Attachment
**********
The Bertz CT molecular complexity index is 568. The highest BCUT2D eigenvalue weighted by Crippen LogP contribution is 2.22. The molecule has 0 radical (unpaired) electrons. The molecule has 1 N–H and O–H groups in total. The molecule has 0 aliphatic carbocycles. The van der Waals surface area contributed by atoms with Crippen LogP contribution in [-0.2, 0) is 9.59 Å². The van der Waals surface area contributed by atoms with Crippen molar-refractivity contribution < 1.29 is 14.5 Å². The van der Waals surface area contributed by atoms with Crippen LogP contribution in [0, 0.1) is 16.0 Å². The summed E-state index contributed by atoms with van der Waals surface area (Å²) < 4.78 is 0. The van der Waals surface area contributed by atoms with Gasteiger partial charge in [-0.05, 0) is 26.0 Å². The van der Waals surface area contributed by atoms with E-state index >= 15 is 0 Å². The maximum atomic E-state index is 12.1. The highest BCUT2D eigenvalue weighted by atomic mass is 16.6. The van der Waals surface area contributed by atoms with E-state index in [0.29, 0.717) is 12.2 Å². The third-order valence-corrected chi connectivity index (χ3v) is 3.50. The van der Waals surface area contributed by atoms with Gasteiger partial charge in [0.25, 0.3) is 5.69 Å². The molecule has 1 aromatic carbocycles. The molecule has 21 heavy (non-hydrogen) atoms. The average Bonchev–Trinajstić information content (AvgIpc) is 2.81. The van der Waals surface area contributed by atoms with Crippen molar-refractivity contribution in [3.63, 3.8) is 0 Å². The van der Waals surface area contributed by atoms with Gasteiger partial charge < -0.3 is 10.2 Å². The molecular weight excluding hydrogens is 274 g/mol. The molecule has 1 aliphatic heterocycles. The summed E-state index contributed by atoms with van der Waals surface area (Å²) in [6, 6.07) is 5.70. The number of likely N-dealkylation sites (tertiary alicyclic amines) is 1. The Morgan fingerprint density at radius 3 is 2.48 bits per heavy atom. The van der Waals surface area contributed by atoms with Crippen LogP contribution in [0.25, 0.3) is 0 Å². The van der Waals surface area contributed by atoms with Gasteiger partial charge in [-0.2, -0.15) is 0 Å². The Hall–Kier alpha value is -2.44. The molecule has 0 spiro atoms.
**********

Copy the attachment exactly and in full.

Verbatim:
The Bertz CT molecular complexity index is 568. The highest BCUT2D eigenvalue weighted by Crippen LogP contribution is 2.22. The molecule has 0 radical (unpaired) electrons. The molecule has 1 N–H and O–H groups in total. The molecule has 0 aliphatic carbocycles. The van der Waals surface area contributed by atoms with Crippen LogP contribution in [-0.2, 0) is 9.59 Å². The van der Waals surface area contributed by atoms with Crippen molar-refractivity contribution < 1.29 is 14.5 Å². The van der Waals surface area contributed by atoms with Crippen LogP contribution in [0, 0.1) is 16.0 Å². The summed E-state index contributed by atoms with van der Waals surface area (Å²) < 4.78 is 0. The van der Waals surface area contributed by atoms with Gasteiger partial charge in [-0.05, 0) is 26.0 Å². The van der Waals surface area contributed by atoms with E-state index >= 15 is 0 Å². The maximum atomic E-state index is 12.1. The highest BCUT2D eigenvalue weighted by atomic mass is 16.6. The van der Waals surface area contributed by atoms with E-state index in [0.29, 0.717) is 12.2 Å². The third-order valence-corrected chi connectivity index (χ3v) is 3.50. The van der Waals surface area contributed by atoms with Gasteiger partial charge in [0.25, 0.3) is 5.69 Å². The molecule has 1 aromatic carbocycles. The molecule has 21 heavy (non-hydrogen) atoms. The average Bonchev–Trinajstić information content (AvgIpc) is 2.81. The van der Waals surface area contributed by atoms with Crippen molar-refractivity contribution in [3.63, 3.8) is 0 Å². The van der Waals surface area contributed by atoms with Gasteiger partial charge < -0.3 is 10.2 Å². The molecular weight excluding hydrogens is 274 g/mol. The molecule has 1 aliphatic heterocycles. The summed E-state index contributed by atoms with van der Waals surface area (Å²) in [6, 6.07) is 5.70. The number of likely N-dealkylation sites (tertiary alicyclic amines) is 1. The Morgan fingerprint density at radius 3 is 2.48 bits per heavy atom. The van der Waals surface area contributed by atoms with Crippen LogP contribution in [0.25, 0.3) is 0 Å². The van der Waals surface area contributed by atoms with Gasteiger partial charge in [-0.2, -0.15) is 0 Å². The Hall–Kier alpha value is -2.44. The molecule has 0 spiro atoms.